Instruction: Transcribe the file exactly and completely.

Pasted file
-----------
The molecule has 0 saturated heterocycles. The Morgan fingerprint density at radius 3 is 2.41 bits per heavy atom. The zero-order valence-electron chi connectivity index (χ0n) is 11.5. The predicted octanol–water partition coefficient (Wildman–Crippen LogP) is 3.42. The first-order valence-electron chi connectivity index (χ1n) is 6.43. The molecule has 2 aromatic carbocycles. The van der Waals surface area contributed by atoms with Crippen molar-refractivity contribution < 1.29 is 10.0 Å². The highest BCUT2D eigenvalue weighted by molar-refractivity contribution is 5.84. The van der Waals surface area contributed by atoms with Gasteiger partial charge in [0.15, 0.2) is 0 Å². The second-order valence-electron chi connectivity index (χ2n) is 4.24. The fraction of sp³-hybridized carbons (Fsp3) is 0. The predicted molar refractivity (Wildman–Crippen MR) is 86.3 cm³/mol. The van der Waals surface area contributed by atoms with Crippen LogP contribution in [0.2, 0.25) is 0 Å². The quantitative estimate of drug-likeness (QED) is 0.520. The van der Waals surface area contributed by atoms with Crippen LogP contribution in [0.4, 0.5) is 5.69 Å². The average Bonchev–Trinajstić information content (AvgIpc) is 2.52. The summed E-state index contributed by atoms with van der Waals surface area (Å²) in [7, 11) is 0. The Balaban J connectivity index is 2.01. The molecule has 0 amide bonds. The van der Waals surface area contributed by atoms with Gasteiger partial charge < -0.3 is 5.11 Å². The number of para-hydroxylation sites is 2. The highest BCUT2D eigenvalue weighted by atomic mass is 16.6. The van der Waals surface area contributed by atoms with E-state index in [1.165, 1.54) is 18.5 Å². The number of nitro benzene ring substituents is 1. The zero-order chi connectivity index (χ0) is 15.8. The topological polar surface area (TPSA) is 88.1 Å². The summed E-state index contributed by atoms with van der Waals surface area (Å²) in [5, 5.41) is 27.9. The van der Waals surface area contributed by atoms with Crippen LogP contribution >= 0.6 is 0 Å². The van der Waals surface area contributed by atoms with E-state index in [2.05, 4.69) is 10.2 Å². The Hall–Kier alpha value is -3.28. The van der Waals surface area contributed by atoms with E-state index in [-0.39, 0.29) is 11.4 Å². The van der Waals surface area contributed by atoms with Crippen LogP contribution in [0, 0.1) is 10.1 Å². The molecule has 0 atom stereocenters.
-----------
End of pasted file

The molecule has 0 saturated heterocycles. The Morgan fingerprint density at radius 3 is 2.41 bits per heavy atom. The zero-order valence-electron chi connectivity index (χ0n) is 11.5. The predicted octanol–water partition coefficient (Wildman–Crippen LogP) is 3.42. The first-order valence-electron chi connectivity index (χ1n) is 6.43. The molecule has 2 aromatic carbocycles. The van der Waals surface area contributed by atoms with Crippen molar-refractivity contribution < 1.29 is 10.0 Å². The highest BCUT2D eigenvalue weighted by molar-refractivity contribution is 5.84. The van der Waals surface area contributed by atoms with Gasteiger partial charge in [0.15, 0.2) is 0 Å². The second-order valence-electron chi connectivity index (χ2n) is 4.24. The fraction of sp³-hybridized carbons (Fsp3) is 0. The predicted molar refractivity (Wildman–Crippen MR) is 86.3 cm³/mol. The van der Waals surface area contributed by atoms with Crippen LogP contribution in [0.2, 0.25) is 0 Å². The quantitative estimate of drug-likeness (QED) is 0.520. The van der Waals surface area contributed by atoms with Crippen LogP contribution in [0.4, 0.5) is 5.69 Å². The average Bonchev–Trinajstić information content (AvgIpc) is 2.52. The summed E-state index contributed by atoms with van der Waals surface area (Å²) in [7, 11) is 0. The Balaban J connectivity index is 2.01. The molecule has 0 amide bonds. The van der Waals surface area contributed by atoms with Gasteiger partial charge < -0.3 is 5.11 Å². The number of para-hydroxylation sites is 2. The highest BCUT2D eigenvalue weighted by atomic mass is 16.6. The van der Waals surface area contributed by atoms with E-state index in [1.165, 1.54) is 18.5 Å². The number of nitro benzene ring substituents is 1. The zero-order chi connectivity index (χ0) is 15.8. The topological polar surface area (TPSA) is 88.1 Å². The summed E-state index contributed by atoms with van der Waals surface area (Å²) in [5, 5.41) is 27.9. The van der Waals surface area contributed by atoms with Crippen LogP contribution >= 0.6 is 0 Å². The van der Waals surface area contributed by atoms with E-state index in [2.05, 4.69) is 10.2 Å². The Hall–Kier alpha value is -3.28. The van der Waals surface area contributed by atoms with E-state index in [-0.39, 0.29) is 11.4 Å². The van der Waals surface area contributed by atoms with Crippen LogP contribution in [0, 0.1) is 10.1 Å². The molecule has 0 atom stereocenters.